Apple Music will get original TV and movies—at the expense of a massive opportunity for innovation

Fool’s gold.
Fool’s gold.
Image: Reuters/Mike Blake
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Shiny and bright is the future of Netflix right now. The video streaming service took a bet on original television programming that has paid off in spades: Sci-fi adventure Stranger Things dominated water-cooler talk last summer, royal drama The Crown snagged top awards at the Golden Globes, and critics are keenly eyeing what’s next.

Now Apple—a recent expert at copycat moves—wants in on that success.

In 2017, the tech giant will make a “significant” foray into original TV shows and movies, the Wall Street Journal reported today (paywall). Sources say Apple has been in talks with veteran Hollywood producers for months, aiming to put out high-quality original content—think Stranger Things, or HBO’s Westworld—by the end of the year.

But here’s what’s odd: Rather than making its original programming a standalone product, Apple will offer the content exclusively through Apple Music, its $10-a-month music-streaming service. As the company’s growth slows, Apple CEO Tim Cook seems to think bolstering Apple Music offerings will attract more users. It’s not the worst bet—Apple Music amassed 20 million subscribers in its first year of existence—but it means the company is missing out on a major opportunity for innovation.

While the market for original scripted content is quite saturated—Netflix, Hulu, and Amazon Prime are all big players—the market for original films and other less-abundant video formats remains almost unexplored. Apple’s longstanding ties to Hollywood (dating back to the glory days of iTunes movie rentals) could have made for an ambitious project to revitalize the sluggish movie industry, with perhaps an entirely new style of video-streaming, or a game-changing pricing model. Among Apple’s more successful videos so far, for example, was an exclusive documentary of Taylor Swift’s 1989 world tour, a lengthy one-shot that Netflix and its ilk don’t seem interested in pursuing at the moment.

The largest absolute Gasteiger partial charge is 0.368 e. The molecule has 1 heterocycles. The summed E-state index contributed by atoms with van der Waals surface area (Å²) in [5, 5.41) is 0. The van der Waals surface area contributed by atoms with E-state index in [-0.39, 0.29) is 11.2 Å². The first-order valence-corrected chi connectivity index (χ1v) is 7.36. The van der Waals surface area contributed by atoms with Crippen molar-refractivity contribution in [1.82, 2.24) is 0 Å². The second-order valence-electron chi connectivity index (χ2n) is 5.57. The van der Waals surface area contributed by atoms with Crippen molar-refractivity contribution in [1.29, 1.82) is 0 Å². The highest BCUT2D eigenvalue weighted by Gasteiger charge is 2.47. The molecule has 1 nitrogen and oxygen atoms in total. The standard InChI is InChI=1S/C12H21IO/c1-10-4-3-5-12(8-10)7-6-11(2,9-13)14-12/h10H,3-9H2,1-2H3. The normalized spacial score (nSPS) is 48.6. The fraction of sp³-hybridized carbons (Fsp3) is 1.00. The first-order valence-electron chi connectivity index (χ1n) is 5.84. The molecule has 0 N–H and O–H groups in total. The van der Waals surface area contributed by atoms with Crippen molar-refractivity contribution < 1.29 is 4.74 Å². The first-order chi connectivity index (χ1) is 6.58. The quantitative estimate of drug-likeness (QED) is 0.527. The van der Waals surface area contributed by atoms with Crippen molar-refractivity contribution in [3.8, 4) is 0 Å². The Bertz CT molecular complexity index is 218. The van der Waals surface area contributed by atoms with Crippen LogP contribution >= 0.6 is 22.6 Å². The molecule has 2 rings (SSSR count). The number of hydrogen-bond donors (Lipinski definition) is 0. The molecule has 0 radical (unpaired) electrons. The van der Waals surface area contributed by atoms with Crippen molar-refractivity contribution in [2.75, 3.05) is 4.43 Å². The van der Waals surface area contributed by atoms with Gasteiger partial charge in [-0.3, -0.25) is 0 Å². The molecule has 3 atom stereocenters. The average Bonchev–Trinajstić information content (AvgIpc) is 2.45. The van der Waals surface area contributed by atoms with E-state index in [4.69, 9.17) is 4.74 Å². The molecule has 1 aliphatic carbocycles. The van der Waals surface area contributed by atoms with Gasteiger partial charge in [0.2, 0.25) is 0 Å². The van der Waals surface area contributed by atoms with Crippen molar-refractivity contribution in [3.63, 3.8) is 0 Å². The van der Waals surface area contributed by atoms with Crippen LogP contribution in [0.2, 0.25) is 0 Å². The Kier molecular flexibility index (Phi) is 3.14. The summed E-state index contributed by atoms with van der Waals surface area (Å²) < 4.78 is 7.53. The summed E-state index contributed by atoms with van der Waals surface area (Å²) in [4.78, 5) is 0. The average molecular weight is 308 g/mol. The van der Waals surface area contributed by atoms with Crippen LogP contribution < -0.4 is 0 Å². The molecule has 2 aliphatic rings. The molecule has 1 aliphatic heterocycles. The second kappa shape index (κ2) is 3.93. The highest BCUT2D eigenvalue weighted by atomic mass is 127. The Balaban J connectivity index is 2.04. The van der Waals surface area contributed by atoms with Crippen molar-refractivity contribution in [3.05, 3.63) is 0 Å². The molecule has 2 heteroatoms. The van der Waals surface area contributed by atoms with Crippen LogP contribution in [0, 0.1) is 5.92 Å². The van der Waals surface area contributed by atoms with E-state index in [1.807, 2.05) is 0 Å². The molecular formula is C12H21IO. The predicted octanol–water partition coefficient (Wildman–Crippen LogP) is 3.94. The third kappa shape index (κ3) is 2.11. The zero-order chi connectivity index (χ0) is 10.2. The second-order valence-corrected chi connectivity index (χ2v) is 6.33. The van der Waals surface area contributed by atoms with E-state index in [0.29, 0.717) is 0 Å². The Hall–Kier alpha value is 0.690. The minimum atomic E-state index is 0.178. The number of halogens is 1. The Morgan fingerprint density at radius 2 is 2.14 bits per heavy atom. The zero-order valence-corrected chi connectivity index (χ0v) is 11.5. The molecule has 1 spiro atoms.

Instead, Apple seems to be approaching video half-heartedly, as a mere add-on to one small part of its massive operations.

Historically, Apple products have either solved a problem for consumers, or introduced them to some insanely useful tool they didn’t know they needed (see: the Macintosh, the iTunes store, the release of the iPhone into a sleepy 2007 mobile tech market). Post-Jobs, the company has has struggled to maintain that momentum. By tacking video onto Apple Music and shying away from, say, the creation of “Apple Entertainment,” it seems Apple is resigning itself to a different future—one that leaves its reputation for innovation in the past.